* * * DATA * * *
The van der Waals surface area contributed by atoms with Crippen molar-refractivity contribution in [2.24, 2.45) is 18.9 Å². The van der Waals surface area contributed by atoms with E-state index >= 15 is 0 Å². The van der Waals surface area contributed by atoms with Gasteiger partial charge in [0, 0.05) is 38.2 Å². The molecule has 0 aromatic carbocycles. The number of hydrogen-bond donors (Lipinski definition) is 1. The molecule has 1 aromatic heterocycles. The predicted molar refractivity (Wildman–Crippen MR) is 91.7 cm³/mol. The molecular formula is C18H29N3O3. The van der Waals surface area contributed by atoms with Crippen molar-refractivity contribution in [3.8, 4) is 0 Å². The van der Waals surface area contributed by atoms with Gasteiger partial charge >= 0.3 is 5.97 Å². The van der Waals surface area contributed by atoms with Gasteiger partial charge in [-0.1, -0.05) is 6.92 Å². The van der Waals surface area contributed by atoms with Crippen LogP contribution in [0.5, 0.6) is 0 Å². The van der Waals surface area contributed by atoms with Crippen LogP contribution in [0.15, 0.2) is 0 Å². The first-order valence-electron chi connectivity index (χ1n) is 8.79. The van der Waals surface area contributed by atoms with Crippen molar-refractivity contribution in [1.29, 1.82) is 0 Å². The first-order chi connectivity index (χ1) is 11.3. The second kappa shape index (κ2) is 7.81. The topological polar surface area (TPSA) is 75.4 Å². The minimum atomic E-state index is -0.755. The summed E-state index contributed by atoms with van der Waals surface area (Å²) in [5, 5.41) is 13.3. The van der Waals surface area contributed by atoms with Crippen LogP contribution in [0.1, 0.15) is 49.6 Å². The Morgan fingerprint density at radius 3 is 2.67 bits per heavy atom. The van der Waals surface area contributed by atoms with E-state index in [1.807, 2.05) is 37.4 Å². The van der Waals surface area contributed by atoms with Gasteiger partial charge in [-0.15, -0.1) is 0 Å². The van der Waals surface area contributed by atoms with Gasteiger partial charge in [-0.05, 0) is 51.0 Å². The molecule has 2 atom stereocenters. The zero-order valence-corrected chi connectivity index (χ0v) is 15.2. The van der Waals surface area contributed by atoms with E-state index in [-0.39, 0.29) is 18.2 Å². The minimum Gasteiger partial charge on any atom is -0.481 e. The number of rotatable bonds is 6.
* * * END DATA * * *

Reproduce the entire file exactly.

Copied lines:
The van der Waals surface area contributed by atoms with Crippen molar-refractivity contribution in [2.24, 2.45) is 18.9 Å². The van der Waals surface area contributed by atoms with E-state index >= 15 is 0 Å². The van der Waals surface area contributed by atoms with Gasteiger partial charge in [0, 0.05) is 38.2 Å². The molecule has 0 aromatic carbocycles. The number of hydrogen-bond donors (Lipinski definition) is 1. The molecule has 1 aromatic heterocycles. The predicted molar refractivity (Wildman–Crippen MR) is 91.7 cm³/mol. The molecular formula is C18H29N3O3. The van der Waals surface area contributed by atoms with Crippen molar-refractivity contribution in [3.8, 4) is 0 Å². The van der Waals surface area contributed by atoms with Gasteiger partial charge >= 0.3 is 5.97 Å². The van der Waals surface area contributed by atoms with Gasteiger partial charge in [-0.1, -0.05) is 6.92 Å². The van der Waals surface area contributed by atoms with Crippen LogP contribution in [0.5, 0.6) is 0 Å². The van der Waals surface area contributed by atoms with Crippen LogP contribution in [0.15, 0.2) is 0 Å². The first-order valence-electron chi connectivity index (χ1n) is 8.79. The van der Waals surface area contributed by atoms with Crippen molar-refractivity contribution in [1.29, 1.82) is 0 Å². The first-order chi connectivity index (χ1) is 11.3. The second kappa shape index (κ2) is 7.81. The topological polar surface area (TPSA) is 75.4 Å². The minimum atomic E-state index is -0.755. The summed E-state index contributed by atoms with van der Waals surface area (Å²) in [5, 5.41) is 13.3. The van der Waals surface area contributed by atoms with Crippen LogP contribution in [0.1, 0.15) is 49.6 Å². The Morgan fingerprint density at radius 3 is 2.67 bits per heavy atom. The van der Waals surface area contributed by atoms with E-state index in [1.807, 2.05) is 37.4 Å². The van der Waals surface area contributed by atoms with Gasteiger partial charge in [-0.15, -0.1) is 0 Å². The van der Waals surface area contributed by atoms with Gasteiger partial charge in [-0.05, 0) is 51.0 Å². The molecule has 2 atom stereocenters. The zero-order valence-corrected chi connectivity index (χ0v) is 15.2. The van der Waals surface area contributed by atoms with E-state index in [-0.39, 0.29) is 18.2 Å². The minimum Gasteiger partial charge on any atom is -0.481 e. The number of rotatable bonds is 6.